\item Keep kerning between = and upright $\Gamma$ ! (I must have
  dreamt this one) Maybe add kerning for other punctuation characters.
\item At least keep the kerning between d and Y,Z,j,f. Maybe add some
  others dx, dy, d$\alpha$, d$\theta$, d$\phi$ ...

\item Introduce kerning of the integral with itself. This would only
  be available via the \texttt{\string\mathkerning} macro (see
  previous comment).
\item Introduce kerning of the period with its self,
\item Introduce kerning of the centered period with its self.
\item Spivak and Jan M.R. are adament that kerning is needed between
  Latin and Greek. More precise information is needed.

\subsection{Document compatibility}
We will not aim in beeing totaly compatible. A lot of positions will
change, so direct math chardefs will not always work. We will make
sure that documented names from AMSLA\TeX\ (this includes names from
LA\TeX, \TeX, and AMS\TeX, and LAMS\TeX) are still suported.

\subsection{Compatibility with other encodings}
To enable easier font exchange between the \TeX\ world and the rest of
the world, the new math encoding will have a space in position 32
(decimal) in every font table encoding.

If there is a lot of free space, we may consider leaving positions
from 0 to 32 empty.

\section{Will be taken out of the present math encoding}
\item The old digits: 10.
\item The 2 paragraph signs: \P, \S.
\item The Yen sign: Y.
\item The double dagger sign \ddag.
\item The four card families: $\clubsuit, \heartsuit, \diamondsuit,
\item The musical signs: $\flat, \natural, \sharp$
\item The maltese cross. (AMS)
\item The checkmark (AMS)
\item the funy tie accent: $\mathchar"017F$
\item The $\mathchar"017F$ seems not to be needed in maths. It could be put
in the text companion font.
\item The circled R must come out of the math symbols. (AMS)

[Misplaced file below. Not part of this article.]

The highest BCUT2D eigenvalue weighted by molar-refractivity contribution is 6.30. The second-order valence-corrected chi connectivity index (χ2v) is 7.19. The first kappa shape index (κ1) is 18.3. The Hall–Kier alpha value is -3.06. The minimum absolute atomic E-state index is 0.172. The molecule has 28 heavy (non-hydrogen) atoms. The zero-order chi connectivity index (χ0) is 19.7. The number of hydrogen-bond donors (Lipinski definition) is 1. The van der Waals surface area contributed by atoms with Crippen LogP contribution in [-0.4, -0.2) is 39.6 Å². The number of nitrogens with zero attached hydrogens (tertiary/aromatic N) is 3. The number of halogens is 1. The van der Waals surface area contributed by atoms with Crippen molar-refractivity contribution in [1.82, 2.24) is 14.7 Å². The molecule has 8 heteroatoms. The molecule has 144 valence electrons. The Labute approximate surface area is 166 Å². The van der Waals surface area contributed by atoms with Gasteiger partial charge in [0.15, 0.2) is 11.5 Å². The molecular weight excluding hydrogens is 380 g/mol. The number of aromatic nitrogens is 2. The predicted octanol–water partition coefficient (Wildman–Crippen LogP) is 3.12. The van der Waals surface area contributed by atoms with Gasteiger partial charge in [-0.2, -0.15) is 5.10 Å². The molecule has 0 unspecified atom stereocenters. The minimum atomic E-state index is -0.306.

\item The raised asterisc is comming out of math.
\item More ... ?

All these will be put in to the ``Text symbols'' encoding, that would
come in many faces, and be text dependent.
Other things will be put in this ``Text symbols'' font:
\item More numerals,
\item The perthousand sign.
\item Maybe this is a good place for the `fraction' characters from
\item $<$florin$>$, $<$ellipsis$>$ etc.
\item The superior and inferior digits, and put in kerning so that
  $<$onesuperior$>$$<$fraction$>$$<$twoinferior$>$ produces a 1/2.
\item The single dagger finds a place here although it is in
  maths as well. This makes them two different symbols, and enables both to
  have more specific shapes.
\item A real copyright symbol, TM (trademark) and SM (service mark).
\item An interrabang (a combination of ? and !) new. (bb)
\item ...

Alan jeffrey has work on the text symbol font. Actually it is now
called the companion text font. He has written more about the subject.

\section{The Greek glyphs: 124}
We will include the following shapes:
\item All the Uppercase in upright. 24
\item All the Uppercase in italic. 24
\item All the Lowercase in upright. 24
\item All the Lowercase in italic face. 24. So far: $24*4=96$
\item All the variable shapes in upright. 10
\item All the variable shapes in italic. 10
\item All the special numeric letters in upright. 3
\item All the special numeric letters in italic. If lack of space
  problems, prefer the italic shapes to the upright ones. 3. 
\item Some control glyphs: 2

\subsection{Variable shapes: 10}
This list comes basicaly from: J\"org Knappen.  All listed here
including the ones that are already in the cm:
\item Lowercase Phi, 
\item Lowercase Pi, 
\item Lowercase Kappa, (AMS)
\item Lowercase beta (new), 
\item Lowercase Rho, 
\item Lowercase Epsilon, 
\item Lowercase Sigma, 
\item Lowercase Theta. 
\item Upper case chi (new),
\item Upper case for upsilon.

\subsection{Extra letters for numerals: 3}
Source: J\"org Knappen.  All listed here including the ones that are